Caustic ingestion by children has persisted in most developing countries including Nigeria [46]. Inspite of the fact that accidental caustic ingestion is an entirely easily preventable problem, [2] it has however persisted in rural Nigerian communities because the commonly implicated agent which is caustic soda (sodium hydroxide, NaOH) is sold in open markets without restrictive legislations [5]. This substance when in liquid form shares most of the characteristics of drinking water that is, colourless, odourless, and tasteless [1]. Caustic soda is used in many Nigerian homes for local soap and detergent production, a practice that is increasingly widespread. This is because the skill of soap and detergent production is regularly taught to the unemployed rural village dwellers as part of the poverty alleviation programmes of the Nigerian government. And in most rural homes engaging in this trade, facilities are insufficient to enable delineation of soap production from food processing and cooking section of the household. When solution of caustic soda is stored in such areas that are accessible to children and in familiar containers, the stage is set for accidental ingestion of such dangerous chemical.

Alarmed by the frequent presentation of rural children to our new cardiothoracic surgery unit with complaints of caustic ingestion, we set out to analyse our experience in the first four years with a view to discover the risk factors to exposure to caustic agents in the rural Nigerian communities and clinicopathologic characteristics of caustic ingestion in our paediatric patients and recommend preventive measures against accidental caustic ingestion.

2. Objective

It was analyse the paediatric cases of caustic ingestion in our new cardiothoracic surgery unit with a view to identify the perpetuating factors and recommend preventive measures.

3. Patients and Methods

This is a retrospective study of paediatric patients who presented to our unit following caustic ingestion between November 2006 and November 2010 (four years). Sources of data included admission records, patients’ records, cardiothoracic surgery unit records, and theatre registers. Data extracted for analysis included patients’ demographic data, parental socioeconomic data, diagnosis, caustic agent ingested including quantity (where possible), and reason for ingestion, complication, and treatment with outcome. All patients were evaluated in regard to the physical examination, routine laboratory investigations, and radiological assessment performed.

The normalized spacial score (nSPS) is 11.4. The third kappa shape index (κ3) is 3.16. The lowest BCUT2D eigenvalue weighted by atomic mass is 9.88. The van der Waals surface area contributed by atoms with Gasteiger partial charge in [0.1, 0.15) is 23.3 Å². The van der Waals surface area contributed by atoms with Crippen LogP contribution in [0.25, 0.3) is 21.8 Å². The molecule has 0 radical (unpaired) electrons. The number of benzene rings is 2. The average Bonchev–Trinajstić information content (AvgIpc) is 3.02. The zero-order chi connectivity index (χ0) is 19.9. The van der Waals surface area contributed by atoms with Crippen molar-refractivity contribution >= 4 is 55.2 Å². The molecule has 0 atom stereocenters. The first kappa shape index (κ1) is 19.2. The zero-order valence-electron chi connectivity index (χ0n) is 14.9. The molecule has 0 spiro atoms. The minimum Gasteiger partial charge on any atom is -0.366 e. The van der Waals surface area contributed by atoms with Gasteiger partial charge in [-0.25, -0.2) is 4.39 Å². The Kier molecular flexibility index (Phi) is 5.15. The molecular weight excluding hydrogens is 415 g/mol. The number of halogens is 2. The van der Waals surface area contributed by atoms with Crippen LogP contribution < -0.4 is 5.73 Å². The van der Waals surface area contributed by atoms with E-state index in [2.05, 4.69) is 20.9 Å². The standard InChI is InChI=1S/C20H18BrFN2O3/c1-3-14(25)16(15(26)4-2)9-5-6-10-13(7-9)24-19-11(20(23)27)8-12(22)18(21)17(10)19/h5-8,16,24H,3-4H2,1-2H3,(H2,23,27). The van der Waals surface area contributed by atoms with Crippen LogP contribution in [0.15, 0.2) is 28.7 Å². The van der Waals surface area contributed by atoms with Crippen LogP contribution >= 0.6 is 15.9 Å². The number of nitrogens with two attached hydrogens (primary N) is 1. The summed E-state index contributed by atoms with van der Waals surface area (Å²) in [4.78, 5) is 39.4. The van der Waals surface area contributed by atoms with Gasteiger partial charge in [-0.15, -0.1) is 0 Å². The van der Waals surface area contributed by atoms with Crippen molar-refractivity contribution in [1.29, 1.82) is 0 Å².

Our unit though new and first in the state with a population of 3,902,051 people (2006 national census) is still creating awareness amongst the doctors on its existence and the range of pathologies that should be referred to it.

4. Results

The total number of children who presented following caustic ingestion during the study period was 16 with age ranging from one year and two months to 18 years (mean age = 5 years and 4 months). The modal age group was 1–3 years where 10 patients belonged. There were 13 boys and three girls (M : F = 4.3 : 1). The reason for caustic ingestion was accidental in all the 16 patients (100%), while 15 (93.7%) out of the 16 patients ingested caustic soda. The only ingestion of acid was in the 18-year-old daughter of a civil servant who mistakenly ingested concentrated acid stored in wine bottle in her mother’s wardrobe. The highest educational attainment of the mothers of the patients was secondary education in 9 (56%) and primary education in the remaining 44%. Also 87.5% (14) of the mothers of the patients were engaged in local soap making, while one each was a civil servant and farmer, respectively. All the patients (100%) were rural dwellers.